O'Farrell read off a text from Webb, stating "I'm a little worried the doc is going to put me off work." O'Farrell read more texts about Webb's house being robbed. She texted a friend, "I don't know how much more I can take."

Gelardi tweeted that O'Farrell is trying to make the case that Webb killed herself. She was found with an extension cord wrapped around her neck, hanging from the roof-rack of her SUV. O'Farrell is attempting to show the jury a distraught Webb, who was robbed and stressed about a doctor telling her she might not be able to work.

O'Farrell points out texts between Webb and a guy named Jeremy. One text mentions something about staying the night. O'Farrell asked if police ever followed up on a text between Webb and a guy named Todd. Teddy said "no." O'Farrell then showed pictures of Teddy's gloved hand. The glove had a grease mark on it and it was said in court that the mark came from the car.

Following a recess, court resumed at 1:30 p.m. and the next witness called to the stand was Dr. Kanu Virani, the medical examiner. Virani said he noticed a scrape on Webb's cheek and chin, bruising on both arms and that her right wrist was dislocated. Virani said Webb was indeed pregnant and the fetus was consistent with a full term baby of almost 9 months. Photos of the bruising were shown to the jury.

Virani showed another photo to the jury and pointed out dried blood in and around Webb's nose. Prosecutor Mike Thomas asked Virani if the baby was viable. Virani responded, "With the measurement and weight, definitely, yes." Virani went on to say that when the mother dies, circulation stops and the baby dies within minutes. Virani said he found "congestion of the face and brain." Thomas asked if the extension cord was placed around Webb's neck before or after she died. Virani replied that he did not find any inside injury to her neck.

Virani testified that the official cause of Jenny Webb's death was "neck compression," meaning Webb could not breath or blood was cut off to her brain. Virani also described the possible cause of death as a chokehold from another person. He said the hold would be a life or death situation and he expected the victim would have fought back.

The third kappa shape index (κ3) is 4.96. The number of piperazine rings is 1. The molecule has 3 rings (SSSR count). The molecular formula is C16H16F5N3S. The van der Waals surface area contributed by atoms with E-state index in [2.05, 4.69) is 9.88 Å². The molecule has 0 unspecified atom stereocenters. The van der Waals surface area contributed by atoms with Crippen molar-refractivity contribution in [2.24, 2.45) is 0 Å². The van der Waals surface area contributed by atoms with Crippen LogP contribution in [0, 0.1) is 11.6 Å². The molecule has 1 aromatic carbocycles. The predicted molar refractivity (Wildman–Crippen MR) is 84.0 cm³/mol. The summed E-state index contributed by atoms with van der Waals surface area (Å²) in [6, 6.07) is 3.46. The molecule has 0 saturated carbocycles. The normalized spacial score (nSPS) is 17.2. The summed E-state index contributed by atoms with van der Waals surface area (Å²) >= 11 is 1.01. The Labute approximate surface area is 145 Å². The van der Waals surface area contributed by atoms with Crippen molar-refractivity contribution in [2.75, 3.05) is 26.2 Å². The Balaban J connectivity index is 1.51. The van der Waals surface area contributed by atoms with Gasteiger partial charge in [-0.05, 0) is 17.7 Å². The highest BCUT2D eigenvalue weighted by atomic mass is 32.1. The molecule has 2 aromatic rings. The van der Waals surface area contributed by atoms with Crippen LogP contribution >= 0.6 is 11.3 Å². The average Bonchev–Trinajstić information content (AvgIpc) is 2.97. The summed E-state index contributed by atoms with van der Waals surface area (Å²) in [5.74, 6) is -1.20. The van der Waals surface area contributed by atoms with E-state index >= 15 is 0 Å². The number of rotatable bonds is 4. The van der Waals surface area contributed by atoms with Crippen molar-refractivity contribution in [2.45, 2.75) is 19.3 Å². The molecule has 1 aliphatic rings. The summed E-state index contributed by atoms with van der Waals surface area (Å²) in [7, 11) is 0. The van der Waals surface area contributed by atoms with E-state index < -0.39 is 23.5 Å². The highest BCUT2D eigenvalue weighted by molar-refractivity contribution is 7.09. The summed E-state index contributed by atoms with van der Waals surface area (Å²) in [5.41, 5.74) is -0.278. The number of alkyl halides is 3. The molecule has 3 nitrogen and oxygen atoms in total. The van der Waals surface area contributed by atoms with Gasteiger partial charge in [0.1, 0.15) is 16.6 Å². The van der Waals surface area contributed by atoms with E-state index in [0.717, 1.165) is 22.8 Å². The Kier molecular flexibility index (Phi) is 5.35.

Virani said he made a trip to the crime scene on Outer Drive in late Sept., 2011. He said in his expert opinion, "I called this one a homicide." Virani went on to demonstrate a chokehold for the jury on Prosecutor Mike Thomas. Virani explained how the carotid artery plays into a successful chokehold. The jury was reminded of the word "carotid," which came up in Bluew's computer search history. Virani said there would have been a small window to save the baby, but that it would have been virtually impossible outside a hospital.

Virani was then cross-examined by O'Farrell. The defense wanted to know about the cord wrapped around Webb's neck -- usually you see muscle damage but sometimes you don't. Virani agreed and said, "yes." O'Farrell asked if there would be less injury to the body and neck area if the victim slid down a hill, referring to where Webb's body was found. O'Farrell also asked Virani if he was relying on information outside the autopsy to make his decision on cause of death. Virani said "I do that often, it's part of my job." Virani said the blood spot on the road came from Webb's nose and he explained that blood vessels dilated in Webb because she was pregnant. He said bleeding would happen more easily.

The prosecution wanted to admit a picture of the fetus into the court record. The judge denied the request. The judge then dismissed the jury for the day as there were a few matters they wanted to take up outside the jury's presence.

Stay with and TV5 as we cover the Ken Bluew murder trial.